By Rob van Alstyne
By Zach McCormick
By Emily Eveland
By Jack Spencer
By Michael Madden
By Reed Fischer
By Emily Weiss
By Emily Weiss
Such adoration sets the stage for Zombie Heaven, an exhaustive documentation of the quintet's brief existence. Guided by the dubious notion that "every note the Zombies played is of interest," compiler Alec Palao leaves no stoner unturned, laying out all of the group's singles, albums, demos, and BBC appearances over four CDs. This strategy obviously has its ups and downs. It's certainly interesting to hear the singles leading up to Odessey, but aside from the band's wonderful 1964 debut, "She's Not There," and a handful of others--"She's Coming Home," "Remember You," the manic "She Does Everything For Me"--the band's mop-topped early work only offers the blueprints for stranger things to come. More notable is the set's inclusion of R.I.P., a posthumous "Zombies" album that showcases an artistically mature--albeit less fruitful--version of the group.
Still, the Zombies' creative leap wasn't just a drug-zonked cartwheel up space mountain. Their best work directly opposed commerce's stranglehold on pop music. It wasn't acid that stimulated Odessey and Oracle, but a newfound disregard for sales. Principle songwriters Rod Argent and Chris White decided to produce the final album themselves before disbanding the quintet; seeing that the teen-phenom Zombies were basically kaput, they were able to make their last hurrah a purely artistic endeavor. Zombie Heaven makes one wonder what the group could have accomplished had they continued their uncharted ascension. (Jay Ruttenberg)
Kurtis Blow Presents: The History of Rap Vol. 1-3
IT'S TOO BAD that a genre founded on the liberal use of other people's music is so fly-papered to copyright restrictions that it can't even give us one comprehensive, cross-label box set containing every great jam before, say, The Chronic. Who would lose? As far as nostalgia-rap consumers are concerned, any music older than either member of Kris Kross has old-school cachet, and labels like Thump and Deepbeats have been releasing compilations that seek to profit by playing off that very fact. Rhino's Kurtis Blow-compiled three-CD set promises something more. Auspiciously titled The History of Rap, it starts with the original funk used by those breakbeat-hungry DJs in the '70s, moves on to classic golden old-school, then charts the music's mainstreaming via Yo! MTV Raps.
As an aural history, The History disappoints, leaving us to construct that perfect box set in our mind. But before you gripe about your favorite missing tracks, just appreciate the collection for what it is: a good place to start for beginners and a convenient package for old-schoolers who may already have all this on vinyl. Vol. 1 is the real treat for me, and not just because I've always wanted my own copy of the S.W.A.T. theme. Even a casual listener to a B-boy favorite like "Scorpio," by Dennis Coffey & the Detroit Guitar Band, may instantly recognize the horn-y intro and drum breaks that have been relentlessly pried, plied, and applied through the years. Yet, if hip hop's found-vinyl sound collages reduced such stray moments of rhythmic joy to pure abstraction, then hearing those old rare grooves reified and reinstated might be just as jarring.
But then you'd be missing the heart of hip hop's base theory: Rap is to be redefined--at all costs. And, in turn, repoliticized. After all, even rap's goofy first moment in the limelight, "Rapper's Delight," transformed Chic's party groove into something a little more severe. Echoing the darkest shards of James Brown's trance-rock, rap made funk sound militant in a post-disco era in which significance had passed out on the dance floor like an iron-poor Donna Summer. So, listening to disc two's electro-beats imitate and retard the '70s funk of old is downright spine-tingling, especially when Melle Mel finds his voice on the Puffy-pilfered classic "The Message"--which remains to this day the only rap record to use the word "fag" empathetically. But what's most striking about discs two and three is how their collections of intentionally "poppy" inner-city singles manage to sound both ultramelodic and damn melancholic. Example: the contemplative synth figure on Whodini's "Friends," which Nas later lifted for a cover of Kurtis Blow's own "If I Ruled the World."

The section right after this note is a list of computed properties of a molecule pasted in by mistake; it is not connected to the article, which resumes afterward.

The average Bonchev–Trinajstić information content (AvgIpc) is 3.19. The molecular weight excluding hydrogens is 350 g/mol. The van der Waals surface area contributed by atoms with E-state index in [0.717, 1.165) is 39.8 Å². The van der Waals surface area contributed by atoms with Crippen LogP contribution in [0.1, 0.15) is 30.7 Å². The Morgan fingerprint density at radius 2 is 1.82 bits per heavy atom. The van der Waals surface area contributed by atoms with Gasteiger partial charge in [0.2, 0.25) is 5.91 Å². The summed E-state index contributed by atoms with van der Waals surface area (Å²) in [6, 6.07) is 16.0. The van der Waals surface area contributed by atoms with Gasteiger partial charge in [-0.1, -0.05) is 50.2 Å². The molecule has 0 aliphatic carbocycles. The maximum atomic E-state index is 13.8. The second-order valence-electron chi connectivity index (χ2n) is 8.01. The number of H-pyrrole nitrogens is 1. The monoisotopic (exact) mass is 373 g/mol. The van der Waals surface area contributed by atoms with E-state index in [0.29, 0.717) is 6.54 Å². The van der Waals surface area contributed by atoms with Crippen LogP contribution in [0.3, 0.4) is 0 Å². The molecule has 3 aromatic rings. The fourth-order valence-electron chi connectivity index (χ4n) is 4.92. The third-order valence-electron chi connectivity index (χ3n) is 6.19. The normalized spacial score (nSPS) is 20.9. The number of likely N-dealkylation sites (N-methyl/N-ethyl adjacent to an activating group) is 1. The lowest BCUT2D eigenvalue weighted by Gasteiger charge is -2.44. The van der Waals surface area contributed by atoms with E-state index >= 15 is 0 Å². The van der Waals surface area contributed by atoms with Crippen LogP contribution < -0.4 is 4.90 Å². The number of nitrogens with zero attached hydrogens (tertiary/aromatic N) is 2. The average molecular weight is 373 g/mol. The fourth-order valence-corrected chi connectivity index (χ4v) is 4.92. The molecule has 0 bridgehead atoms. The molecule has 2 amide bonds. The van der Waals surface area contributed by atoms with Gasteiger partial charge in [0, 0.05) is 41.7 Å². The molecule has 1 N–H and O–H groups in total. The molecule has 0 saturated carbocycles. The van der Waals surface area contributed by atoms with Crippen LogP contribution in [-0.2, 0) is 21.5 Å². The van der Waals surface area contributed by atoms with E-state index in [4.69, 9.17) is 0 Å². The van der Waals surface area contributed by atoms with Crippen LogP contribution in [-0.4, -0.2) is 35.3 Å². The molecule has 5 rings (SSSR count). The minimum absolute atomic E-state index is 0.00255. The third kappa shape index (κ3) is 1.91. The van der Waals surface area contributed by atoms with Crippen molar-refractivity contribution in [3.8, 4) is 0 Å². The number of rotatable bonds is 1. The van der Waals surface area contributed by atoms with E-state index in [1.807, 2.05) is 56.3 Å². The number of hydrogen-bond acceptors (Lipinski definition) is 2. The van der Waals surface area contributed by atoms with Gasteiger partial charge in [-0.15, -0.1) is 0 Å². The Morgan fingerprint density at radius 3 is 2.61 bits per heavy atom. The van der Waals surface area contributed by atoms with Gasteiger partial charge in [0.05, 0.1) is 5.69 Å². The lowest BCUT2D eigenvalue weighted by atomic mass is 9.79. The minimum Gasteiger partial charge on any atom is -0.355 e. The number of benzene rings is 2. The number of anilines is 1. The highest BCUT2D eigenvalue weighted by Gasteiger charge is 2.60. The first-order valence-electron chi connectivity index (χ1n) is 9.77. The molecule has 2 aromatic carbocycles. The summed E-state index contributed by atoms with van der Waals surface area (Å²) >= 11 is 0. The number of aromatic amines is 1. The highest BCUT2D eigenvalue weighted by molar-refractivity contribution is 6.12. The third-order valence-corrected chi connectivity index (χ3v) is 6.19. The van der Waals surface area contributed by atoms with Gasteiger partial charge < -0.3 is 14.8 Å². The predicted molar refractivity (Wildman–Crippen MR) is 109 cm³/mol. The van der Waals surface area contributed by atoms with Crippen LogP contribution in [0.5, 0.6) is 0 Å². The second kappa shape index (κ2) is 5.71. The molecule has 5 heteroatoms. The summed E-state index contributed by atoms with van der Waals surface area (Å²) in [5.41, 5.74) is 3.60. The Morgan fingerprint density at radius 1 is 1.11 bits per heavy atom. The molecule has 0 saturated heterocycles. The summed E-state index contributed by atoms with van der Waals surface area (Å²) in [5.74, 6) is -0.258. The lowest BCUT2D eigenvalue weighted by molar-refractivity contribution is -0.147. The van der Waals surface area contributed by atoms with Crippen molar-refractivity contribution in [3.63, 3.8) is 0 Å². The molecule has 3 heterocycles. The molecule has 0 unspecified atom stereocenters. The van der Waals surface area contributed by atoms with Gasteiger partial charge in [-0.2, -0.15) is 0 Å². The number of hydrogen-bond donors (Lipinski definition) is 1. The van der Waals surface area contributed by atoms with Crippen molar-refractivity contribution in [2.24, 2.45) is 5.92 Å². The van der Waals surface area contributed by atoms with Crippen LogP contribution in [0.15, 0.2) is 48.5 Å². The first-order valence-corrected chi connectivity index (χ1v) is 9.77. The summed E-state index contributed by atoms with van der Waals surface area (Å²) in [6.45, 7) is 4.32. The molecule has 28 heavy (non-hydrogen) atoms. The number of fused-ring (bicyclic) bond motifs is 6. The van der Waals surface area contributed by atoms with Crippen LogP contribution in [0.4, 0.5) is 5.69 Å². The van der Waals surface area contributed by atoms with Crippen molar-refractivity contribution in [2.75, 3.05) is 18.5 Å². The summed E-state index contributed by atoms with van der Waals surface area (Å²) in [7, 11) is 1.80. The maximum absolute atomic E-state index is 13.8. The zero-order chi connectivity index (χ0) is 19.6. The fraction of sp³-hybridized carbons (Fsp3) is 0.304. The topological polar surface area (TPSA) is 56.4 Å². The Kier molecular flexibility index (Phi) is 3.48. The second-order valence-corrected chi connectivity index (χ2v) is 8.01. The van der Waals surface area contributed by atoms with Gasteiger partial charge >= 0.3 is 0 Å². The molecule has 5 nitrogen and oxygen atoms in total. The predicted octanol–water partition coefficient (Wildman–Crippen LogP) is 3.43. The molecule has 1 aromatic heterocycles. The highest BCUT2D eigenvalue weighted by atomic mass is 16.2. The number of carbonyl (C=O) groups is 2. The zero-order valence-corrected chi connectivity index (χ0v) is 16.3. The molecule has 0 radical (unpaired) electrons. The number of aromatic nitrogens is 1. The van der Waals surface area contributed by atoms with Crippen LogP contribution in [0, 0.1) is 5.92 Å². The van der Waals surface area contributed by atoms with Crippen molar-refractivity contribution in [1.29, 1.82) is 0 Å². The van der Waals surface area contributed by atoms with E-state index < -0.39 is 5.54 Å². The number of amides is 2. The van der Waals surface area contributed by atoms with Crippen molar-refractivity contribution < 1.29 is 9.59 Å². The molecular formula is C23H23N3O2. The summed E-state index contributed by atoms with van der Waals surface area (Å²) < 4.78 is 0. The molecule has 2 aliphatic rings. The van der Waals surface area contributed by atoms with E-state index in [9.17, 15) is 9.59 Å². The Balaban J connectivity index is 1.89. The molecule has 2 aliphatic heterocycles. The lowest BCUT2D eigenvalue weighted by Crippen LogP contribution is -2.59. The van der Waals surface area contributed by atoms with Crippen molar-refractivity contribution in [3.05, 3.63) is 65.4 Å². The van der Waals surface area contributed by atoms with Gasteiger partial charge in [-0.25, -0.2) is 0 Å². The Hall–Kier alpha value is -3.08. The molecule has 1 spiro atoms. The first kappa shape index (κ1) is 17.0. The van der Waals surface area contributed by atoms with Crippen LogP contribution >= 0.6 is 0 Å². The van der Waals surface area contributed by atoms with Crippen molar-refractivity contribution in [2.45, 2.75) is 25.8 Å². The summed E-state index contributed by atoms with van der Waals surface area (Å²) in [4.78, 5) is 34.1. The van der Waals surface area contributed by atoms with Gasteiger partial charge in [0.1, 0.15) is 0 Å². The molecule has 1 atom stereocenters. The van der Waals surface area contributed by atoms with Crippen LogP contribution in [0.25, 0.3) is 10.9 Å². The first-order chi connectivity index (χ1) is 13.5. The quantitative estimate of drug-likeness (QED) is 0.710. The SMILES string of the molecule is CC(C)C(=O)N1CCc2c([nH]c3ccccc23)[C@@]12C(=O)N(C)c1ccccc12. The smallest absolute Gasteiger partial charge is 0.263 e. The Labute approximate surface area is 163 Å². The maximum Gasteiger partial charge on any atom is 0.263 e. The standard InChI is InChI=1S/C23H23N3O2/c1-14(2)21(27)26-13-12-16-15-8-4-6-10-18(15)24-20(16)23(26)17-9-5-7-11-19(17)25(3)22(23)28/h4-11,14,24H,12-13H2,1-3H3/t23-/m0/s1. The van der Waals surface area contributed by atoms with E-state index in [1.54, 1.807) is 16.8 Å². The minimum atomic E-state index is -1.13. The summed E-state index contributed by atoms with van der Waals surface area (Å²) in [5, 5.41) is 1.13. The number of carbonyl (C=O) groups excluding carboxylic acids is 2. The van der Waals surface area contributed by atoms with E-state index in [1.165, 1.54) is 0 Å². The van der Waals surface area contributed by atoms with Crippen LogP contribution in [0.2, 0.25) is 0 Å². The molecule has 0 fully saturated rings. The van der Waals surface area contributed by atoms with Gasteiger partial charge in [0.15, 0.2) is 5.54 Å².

This stuff isn't the naive party-people music golden-age rap is supposed to be. Nor is it merely sample fodder for late-'90s no-schoolers, from Puffy to the Inivisbl Skratch Pklz. There's an oppositional integrity here. And that's timeless. (Peter S. Scholtes)
Farewells and Fantasies
DESPITE THE FACT that Phil Ochs never let his hair grow past a "reasonable" length, or wasted his gray matter extolling the merits of psychedelic drugs and love beads, his life is, for better or worse, a road map through the optimism and agony that was "the 1960s." He grew up idolizing John Wayne (what '50s kid didn't?), got charged by folk music and college-level leftism, and wonked off for Greenwich Village, arriving shortly after Dylan, and immediately establishing himself as a caustic fixture on the Lower East Side folk scene.
And if it weren't for Dylan he might have been the best singer-songwriter of the Greenwich-folk moment. He wrote the first Vietnam protest song ("One More Parade"), the best Vietnam protest song ("I Ain't Marching Anymore"), and the stirring JFK tribute, "Crucifixion." Yet, as the '60s marched on, his young-folkie's idealism was ground down to disillusionment--with politics, America, and life itself. Ochs hedged away from protest folk, toward an introverted eclecticism, then gradually lost his muse altogether, claiming in an interview that "me and the country were deteriorating simultaneously and that's probably why it stopped coming." He hanged himself in 1976.